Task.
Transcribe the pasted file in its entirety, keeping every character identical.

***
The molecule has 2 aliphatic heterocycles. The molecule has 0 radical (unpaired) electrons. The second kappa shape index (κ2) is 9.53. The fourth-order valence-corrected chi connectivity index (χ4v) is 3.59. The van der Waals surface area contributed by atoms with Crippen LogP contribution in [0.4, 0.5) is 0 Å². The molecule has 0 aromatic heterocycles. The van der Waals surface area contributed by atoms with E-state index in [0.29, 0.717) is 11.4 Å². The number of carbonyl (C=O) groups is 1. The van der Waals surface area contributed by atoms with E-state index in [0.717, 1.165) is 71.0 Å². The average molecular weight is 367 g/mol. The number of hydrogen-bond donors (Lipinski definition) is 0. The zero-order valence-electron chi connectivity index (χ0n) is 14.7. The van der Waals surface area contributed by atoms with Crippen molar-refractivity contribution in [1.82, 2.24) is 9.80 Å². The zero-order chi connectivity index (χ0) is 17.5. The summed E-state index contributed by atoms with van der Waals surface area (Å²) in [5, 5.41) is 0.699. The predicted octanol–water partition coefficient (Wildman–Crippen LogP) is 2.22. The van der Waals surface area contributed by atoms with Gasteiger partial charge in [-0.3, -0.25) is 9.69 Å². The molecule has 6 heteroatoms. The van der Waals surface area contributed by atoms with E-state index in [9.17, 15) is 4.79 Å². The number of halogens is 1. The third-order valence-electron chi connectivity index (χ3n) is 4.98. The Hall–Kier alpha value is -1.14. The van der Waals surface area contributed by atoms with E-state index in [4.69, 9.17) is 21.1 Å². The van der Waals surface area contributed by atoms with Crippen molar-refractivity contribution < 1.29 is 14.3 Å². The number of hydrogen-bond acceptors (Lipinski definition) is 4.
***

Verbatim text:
The molecule has 2 aliphatic heterocycles. The molecule has 0 radical (unpaired) electrons. The second kappa shape index (κ2) is 9.53. The fourth-order valence-corrected chi connectivity index (χ4v) is 3.59. The van der Waals surface area contributed by atoms with Crippen LogP contribution in [0.4, 0.5) is 0 Å². The molecule has 0 aromatic heterocycles. The van der Waals surface area contributed by atoms with E-state index in [0.29, 0.717) is 11.4 Å². The number of carbonyl (C=O) groups is 1. The van der Waals surface area contributed by atoms with E-state index in [0.717, 1.165) is 71.0 Å². The average molecular weight is 367 g/mol. The number of hydrogen-bond donors (Lipinski definition) is 0. The zero-order valence-electron chi connectivity index (χ0n) is 14.7. The van der Waals surface area contributed by atoms with Crippen molar-refractivity contribution in [1.82, 2.24) is 9.80 Å². The zero-order chi connectivity index (χ0) is 17.5. The summed E-state index contributed by atoms with van der Waals surface area (Å²) in [5, 5.41) is 0.699. The predicted octanol–water partition coefficient (Wildman–Crippen LogP) is 2.22. The van der Waals surface area contributed by atoms with Gasteiger partial charge in [-0.3, -0.25) is 9.69 Å². The molecule has 6 heteroatoms. The van der Waals surface area contributed by atoms with E-state index in [9.17, 15) is 4.79 Å². The number of halogens is 1. The third-order valence-electron chi connectivity index (χ3n) is 4.98. The Hall–Kier alpha value is -1.14. The van der Waals surface area contributed by atoms with E-state index in [4.69, 9.17) is 21.1 Å². The van der Waals surface area contributed by atoms with Crippen molar-refractivity contribution < 1.29 is 14.3 Å². The number of hydrogen-bond acceptors (Lipinski definition) is 4.